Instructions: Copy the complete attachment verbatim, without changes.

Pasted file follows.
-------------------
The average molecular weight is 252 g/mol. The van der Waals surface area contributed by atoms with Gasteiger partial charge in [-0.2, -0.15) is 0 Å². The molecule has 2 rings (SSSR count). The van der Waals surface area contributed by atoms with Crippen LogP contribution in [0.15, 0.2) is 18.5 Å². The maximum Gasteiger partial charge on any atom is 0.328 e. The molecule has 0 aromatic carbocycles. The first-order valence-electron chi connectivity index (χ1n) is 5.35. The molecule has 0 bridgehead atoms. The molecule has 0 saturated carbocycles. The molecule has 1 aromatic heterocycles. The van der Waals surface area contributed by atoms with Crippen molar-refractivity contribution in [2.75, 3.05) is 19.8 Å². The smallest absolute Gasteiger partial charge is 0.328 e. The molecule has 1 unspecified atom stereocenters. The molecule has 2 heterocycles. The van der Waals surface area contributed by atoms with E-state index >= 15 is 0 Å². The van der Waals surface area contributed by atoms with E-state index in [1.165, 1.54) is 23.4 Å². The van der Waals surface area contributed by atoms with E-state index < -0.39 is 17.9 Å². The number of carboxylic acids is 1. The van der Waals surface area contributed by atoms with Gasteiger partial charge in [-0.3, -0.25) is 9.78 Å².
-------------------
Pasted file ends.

The average molecular weight is 252 g/mol. The van der Waals surface area contributed by atoms with Gasteiger partial charge in [-0.2, -0.15) is 0 Å². The molecule has 2 rings (SSSR count). The van der Waals surface area contributed by atoms with Crippen LogP contribution in [0.15, 0.2) is 18.5 Å². The maximum Gasteiger partial charge on any atom is 0.328 e. The molecule has 0 aromatic carbocycles. The first-order valence-electron chi connectivity index (χ1n) is 5.35. The molecule has 0 bridgehead atoms. The molecule has 0 saturated carbocycles. The molecule has 1 aromatic heterocycles. The van der Waals surface area contributed by atoms with Crippen molar-refractivity contribution in [2.75, 3.05) is 19.8 Å². The smallest absolute Gasteiger partial charge is 0.328 e. The molecule has 1 unspecified atom stereocenters. The molecule has 2 heterocycles. The van der Waals surface area contributed by atoms with E-state index >= 15 is 0 Å². The van der Waals surface area contributed by atoms with E-state index in [1.165, 1.54) is 23.4 Å². The van der Waals surface area contributed by atoms with E-state index < -0.39 is 17.9 Å². The number of carboxylic acids is 1. The van der Waals surface area contributed by atoms with Gasteiger partial charge in [-0.3, -0.25) is 9.78 Å².